Comments Off on Off-site: Right to Wynwood screening
Wednesday, December 3 8pm
at Sunview Luncheonette
221 Nassau Ave
596 Acres, Sunview Luncheonette & the Interference Archive present a film and conversation on art outside and the right to shape our neighborhoods.
Right to Wynwood (http://righttowynwood.wordpress.com/) is an investigative documentary that explores the causes and effects of gentrification in Wynwood, Miami FL. Through interviews with developers, gallerists, artists, community leaders, and members of the local Puerto Rican population, Right to Wynwood seeks to tell the story of how Wynwood went from Miami’s oldest Puerto Rican community to its largest art district, and what that means for the future of the neighborhood.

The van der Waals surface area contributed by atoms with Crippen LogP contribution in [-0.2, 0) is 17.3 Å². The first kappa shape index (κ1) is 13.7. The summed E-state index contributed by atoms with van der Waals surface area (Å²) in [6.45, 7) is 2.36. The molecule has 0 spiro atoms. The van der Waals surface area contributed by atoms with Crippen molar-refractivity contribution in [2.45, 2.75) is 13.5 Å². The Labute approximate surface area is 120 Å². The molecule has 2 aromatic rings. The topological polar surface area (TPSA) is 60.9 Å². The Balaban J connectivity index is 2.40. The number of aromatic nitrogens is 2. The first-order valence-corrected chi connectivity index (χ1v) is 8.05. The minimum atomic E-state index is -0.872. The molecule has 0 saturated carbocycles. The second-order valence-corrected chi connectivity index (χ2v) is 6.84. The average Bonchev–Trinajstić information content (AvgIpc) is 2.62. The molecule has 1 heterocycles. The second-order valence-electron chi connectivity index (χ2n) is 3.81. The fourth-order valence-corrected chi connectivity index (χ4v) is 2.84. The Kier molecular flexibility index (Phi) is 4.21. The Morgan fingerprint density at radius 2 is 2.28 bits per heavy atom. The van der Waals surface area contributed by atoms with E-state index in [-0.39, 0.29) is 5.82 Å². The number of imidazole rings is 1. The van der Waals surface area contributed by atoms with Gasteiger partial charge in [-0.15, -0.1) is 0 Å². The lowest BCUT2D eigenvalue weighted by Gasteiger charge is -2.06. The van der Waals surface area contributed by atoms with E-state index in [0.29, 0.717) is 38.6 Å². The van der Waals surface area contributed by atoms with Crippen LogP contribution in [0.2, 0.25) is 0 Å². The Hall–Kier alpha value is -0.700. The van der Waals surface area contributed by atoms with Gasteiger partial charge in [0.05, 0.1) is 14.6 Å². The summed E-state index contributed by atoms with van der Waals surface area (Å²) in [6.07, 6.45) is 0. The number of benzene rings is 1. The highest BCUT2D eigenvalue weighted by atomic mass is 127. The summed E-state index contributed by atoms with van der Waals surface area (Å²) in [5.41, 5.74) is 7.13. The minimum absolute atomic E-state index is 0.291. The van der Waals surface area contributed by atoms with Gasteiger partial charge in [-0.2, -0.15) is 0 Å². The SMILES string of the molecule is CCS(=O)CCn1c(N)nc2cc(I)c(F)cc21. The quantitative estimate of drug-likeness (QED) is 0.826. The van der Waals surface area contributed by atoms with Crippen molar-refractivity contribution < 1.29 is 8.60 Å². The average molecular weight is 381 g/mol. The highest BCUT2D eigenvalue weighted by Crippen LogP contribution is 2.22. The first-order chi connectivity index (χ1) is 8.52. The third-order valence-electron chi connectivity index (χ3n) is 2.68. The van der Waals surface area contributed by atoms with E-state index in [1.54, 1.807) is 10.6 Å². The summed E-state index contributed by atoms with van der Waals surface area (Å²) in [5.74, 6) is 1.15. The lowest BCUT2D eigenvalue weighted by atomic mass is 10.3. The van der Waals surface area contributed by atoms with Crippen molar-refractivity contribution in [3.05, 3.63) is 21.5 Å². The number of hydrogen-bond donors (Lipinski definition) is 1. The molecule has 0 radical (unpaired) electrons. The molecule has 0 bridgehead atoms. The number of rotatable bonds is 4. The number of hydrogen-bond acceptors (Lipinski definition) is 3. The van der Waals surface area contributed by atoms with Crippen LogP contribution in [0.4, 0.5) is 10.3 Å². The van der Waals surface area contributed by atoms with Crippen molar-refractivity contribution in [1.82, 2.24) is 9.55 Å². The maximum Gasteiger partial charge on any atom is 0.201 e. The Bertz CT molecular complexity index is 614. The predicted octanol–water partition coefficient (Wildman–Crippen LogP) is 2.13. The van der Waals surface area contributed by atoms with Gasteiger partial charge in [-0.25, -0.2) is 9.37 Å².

The film is 22 minutes long and will screen promptly at 8:20pm.
Comments Off on Todays processing- Autonomía newpapers
Trying to put a dent in a large donation of materials from Latin America in the range of 2002-2007.
These Autonomía newspapers were published in Mexico City, edited by the Colectivo Autonómo Magonista (CAMA) in 2005/2006. They’re well designed and contain a lot of well cited graphics and illustrations from artists like Rini Templeton (pictured below) and Eric Drooker. The work of these two artists is quite recognizable to most in radical left cultures. Their work is frequently reproduced in print, on shirts, banners and many other mediums that it is nearly part of the commons. It is this kind of relationship of art and politics that inspire groups like Justseeds to continue producing art.